Farm fire share in Delhi’s pollution but opposition parties are in denial: Gopal Rai – environment

Delhi Environment Minister Gopal Rai on Monday focused the BJP and the Congress on the difficulty of stubble burning, saying the share of farm fires in Delhi’s pollution has soared to 40 per cent but the opposition parties are in denial.

According to the Ministry of Earth Sciences’ air high quality monitor, SAFAR, the share of stubble burning in Delhi’s pollution rose to 40 per cent on Sunday, the utmost up to now this season.

It was 32 per cent on Saturday, 19 per cent on Friday and 36 per cent on Thursday, the second highest this season up to now.

“We have been saying it again and again that stubble burning is a major reason behind severe levels of pollution in Delhi around Diwali, but the BJP and the Congress say the share of farm fires in Delhi’s pollution was just 4 to 6 per cent, whereas statistics show it has increased to 40 per cent,” Rai advised reporters through the launch of “Red Light On, Gaadi Off” marketing campaign in all 272 wards of Delhi to curb vehicular pollution.

He stated the Delhi authorities has been doing all the pieces potential to curb biomass burning, and vehicular and dirt pollution, “but what should we do about stubble burning?” Last 12 months, the stubble contribution to Delhi’s pollution had peaked to 44 per cent on November 1, in accordance with SAFAR information.

NASA’s satellite tv for pc imagery confirmed a big, dense cluster of fire dots overlaying Punjab and elements of Haryana and Uttar Pradesh.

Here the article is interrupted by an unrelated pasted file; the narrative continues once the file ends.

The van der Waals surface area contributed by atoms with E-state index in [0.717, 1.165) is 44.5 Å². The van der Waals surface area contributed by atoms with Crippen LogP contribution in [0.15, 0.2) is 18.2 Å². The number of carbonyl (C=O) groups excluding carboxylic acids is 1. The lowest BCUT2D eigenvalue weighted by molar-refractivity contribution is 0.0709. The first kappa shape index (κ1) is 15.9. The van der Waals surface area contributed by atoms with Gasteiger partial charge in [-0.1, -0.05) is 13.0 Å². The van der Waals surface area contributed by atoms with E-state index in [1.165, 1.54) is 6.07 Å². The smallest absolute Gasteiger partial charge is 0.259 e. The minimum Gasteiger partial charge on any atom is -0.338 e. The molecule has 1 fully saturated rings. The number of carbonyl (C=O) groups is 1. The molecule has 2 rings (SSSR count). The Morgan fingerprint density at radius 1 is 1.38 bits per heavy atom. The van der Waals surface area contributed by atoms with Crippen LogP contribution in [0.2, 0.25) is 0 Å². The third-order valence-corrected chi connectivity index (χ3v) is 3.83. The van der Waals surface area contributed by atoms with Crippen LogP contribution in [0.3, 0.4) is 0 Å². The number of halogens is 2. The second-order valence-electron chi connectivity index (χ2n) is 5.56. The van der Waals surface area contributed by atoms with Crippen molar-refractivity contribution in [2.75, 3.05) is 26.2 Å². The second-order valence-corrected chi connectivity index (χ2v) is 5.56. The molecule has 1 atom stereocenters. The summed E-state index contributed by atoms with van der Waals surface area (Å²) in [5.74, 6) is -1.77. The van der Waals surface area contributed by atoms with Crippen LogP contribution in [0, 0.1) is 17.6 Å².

Rai stated air pollution mixed with the Covid-19 pandemic may be “catastrophic” and strict motion on the bottom was extra vital than creating new commissions The Centre launched a brand new legislation not too long ago via an ordinance that put in place a strong Commission for Air Quality Management in the National Capital Region and adjoining areas to curb air pollution.

On the Rajasthan authorities banning bursting of firecrackers, the minister stated, “Pollution is defined by the air shed. There is a need for collective action. In Delhi, it was repeatedly being said that the rising pollution level is due to stubble burning in neighbouring states, and the response we received from the central government and states was that there is no alternative to stubble burning.” In Delhi, the administration sprayed the bio decomposer developed by Indian Agricultural Research Institute, Pusa, in non-Basmati rice fields to forestall stubble burning.

“The preliminary reports have been extremely positive. Chief Minister Arvind Kejriwal will ascertain the ground reality at Hiranki village on November 4,” he stated.

“We want to tell the states and the central government that there is no cheaper alternative than this (bio decomposer). We request them to physically witness the bio decomposer at work,” he added.

(This story has been printed from a wire company feed with out modifications to the textual content. Only the headline has been modified.)

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